Liverpool has some of the finest architecture of any city in Britain and has more listed buildings (those with some level of ‘protection’) than any other city other than London. The overwhelming majority of those are from the 19th and 20th centuries but that short and fine tradition has, unfortunately, not been carried on into the 21st as little of the architecture of recent years, since the start of Liverpool’s ‘renaissance’ displays much imagination – or, if it does, is in the wrong place. If there’s one time of year to appreciate the architectural heritage of the city it is during the Liverpool Heritage Open days that normally take place over the second weekend in September.
During these 4 days the general public are given an opportunity to see inside, or explore normally inaccessible areas of, some of the buildings that can only be appreciated from the outside during the rest of the year.
Although the number of buildings had increased steadily over recent years that growth seems to have stalled at the moment. There are a number of reasons for that. One is that buildings that were once offices which would be opened for the heritage days have either closed entirely or have been converted to other uses which preclude the hoi polloi from wandering around at any time. An example of this is what used to be the Martin’s Bank Building in Water Street.
Another reason is that buildings which used to be opened during the Heritage Days are now open at different times of the year. A couple of examples of this are the Town Hall, which seems to choose random days each year to open, and St George’s Hall which is open all year round. However, one of the highlights of St George’s Hall is the unveiling of the Minton Tiled Floor but this takes place earlier in the year and not on a fixed date each time. This might be a reaction to ‘putting all your eggs in one basket’ but it does mean that the event in September is somewhat diminished.
The other is that no-one seems to be trying to get build up this list so it comprises of something more than publicly owned buildings and churches. Even when other places have been added to the list they don’t necessarily stay there for very long. An example of this is the Masonic Lodge on Hope Street that’s been open to view for the last couple of years but not this (2014). One year I was down in London for their open days (which being London is a week later, Cockneys wanting their own special time away from the rest of us) and there you could even visit private houses which had some architectural merit, innovation or just being that little bit different.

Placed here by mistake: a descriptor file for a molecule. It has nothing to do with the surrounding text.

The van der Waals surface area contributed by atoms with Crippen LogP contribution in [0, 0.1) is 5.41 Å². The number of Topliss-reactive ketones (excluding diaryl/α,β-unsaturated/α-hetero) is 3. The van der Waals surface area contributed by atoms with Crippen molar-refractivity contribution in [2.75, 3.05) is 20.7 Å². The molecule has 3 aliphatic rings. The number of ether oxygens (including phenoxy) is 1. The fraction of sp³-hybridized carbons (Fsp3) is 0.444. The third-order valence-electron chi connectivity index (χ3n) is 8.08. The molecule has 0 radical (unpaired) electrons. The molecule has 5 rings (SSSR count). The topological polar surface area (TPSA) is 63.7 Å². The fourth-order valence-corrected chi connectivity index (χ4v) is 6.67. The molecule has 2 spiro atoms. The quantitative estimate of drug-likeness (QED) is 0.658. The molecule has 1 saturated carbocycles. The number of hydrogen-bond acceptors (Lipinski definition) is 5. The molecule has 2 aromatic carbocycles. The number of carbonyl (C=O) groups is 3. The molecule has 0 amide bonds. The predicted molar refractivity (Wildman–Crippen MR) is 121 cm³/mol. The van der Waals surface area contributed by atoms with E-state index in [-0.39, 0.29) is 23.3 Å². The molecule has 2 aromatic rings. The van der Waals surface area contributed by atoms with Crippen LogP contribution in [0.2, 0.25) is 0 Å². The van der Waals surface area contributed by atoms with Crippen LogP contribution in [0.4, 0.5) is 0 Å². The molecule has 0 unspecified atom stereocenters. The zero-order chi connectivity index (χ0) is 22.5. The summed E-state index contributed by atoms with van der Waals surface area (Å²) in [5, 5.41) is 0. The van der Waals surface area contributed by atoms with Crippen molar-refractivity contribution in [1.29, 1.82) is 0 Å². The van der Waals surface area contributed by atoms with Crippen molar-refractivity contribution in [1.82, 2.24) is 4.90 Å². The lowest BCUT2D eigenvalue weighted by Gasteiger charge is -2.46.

As for religious buildings 2014 sees the opening, for the first time, of the St Margaret of Antioch Parish Church at the top of Princes Road. More than ten years ago this building had a huge amount of public money spent on it on a major, ‘life-saving’ renovation and my understanding is that in such a situation the building should have been made much more accessible to the general public. This was certainly the case with the Princes Road Synagogue next door which made the place welcoming to visitors at all times of the year and not only the few days in September, requesting people to sign the visitors book to prove to the State that they had been taking their obligations seriously.
Also missing from the list of places to explore is any real reference to Liverpool’s mercantile and industrial past. Four years ago the Bascule Bridge (a bridge which uses counterweights to open up to allow boats to pass through) at Stanley Dock in the north end docks was open, this year not. There might well be valid reasons but it seems a shame that so much of the historical heritage centred around the docks is still. in effect, out-of-bounds.
OK, I agree that much of that past has been destroyed by thoughtlessness, ignorance or sheer greed but surely the city should be able to make some of what’s left safe and interesting for the people of Liverpool to visit. In this way it might be possible to create a greater appreciation of these structures and, hopefully, prevent the disappearance of more unique structures.
And where are the new, 21st century, steel and glass structures that are supposed to turn Liverpool into the Shanghai along the Mersey? To the best of my knowledge not one of these buildings have ever been made accessible during these few days of late summer. If such structures are the future of the city, as some contend, then why don’t they invite us inside? Aren’t the people of Liverpool allowed to know what sheer bad taste and excess comes with those who benefit from the celebrity culture where some individuals earn in one week more than others do in a year?
On this page I don’t intend to provide a great deal of detailed information about the buildings – that is available from various sources elsewhere. What I do hope to provide is a brief photographic introduction of the structures and bring to your attention any little bits of information I’ve picked up over the years that might get missed in the grand scheme of things.
I’ll try, initially, to cover those places open in 2014 and then to expand the list by adding places that might have been open at some time in the past (and perhaps which will be again in the future).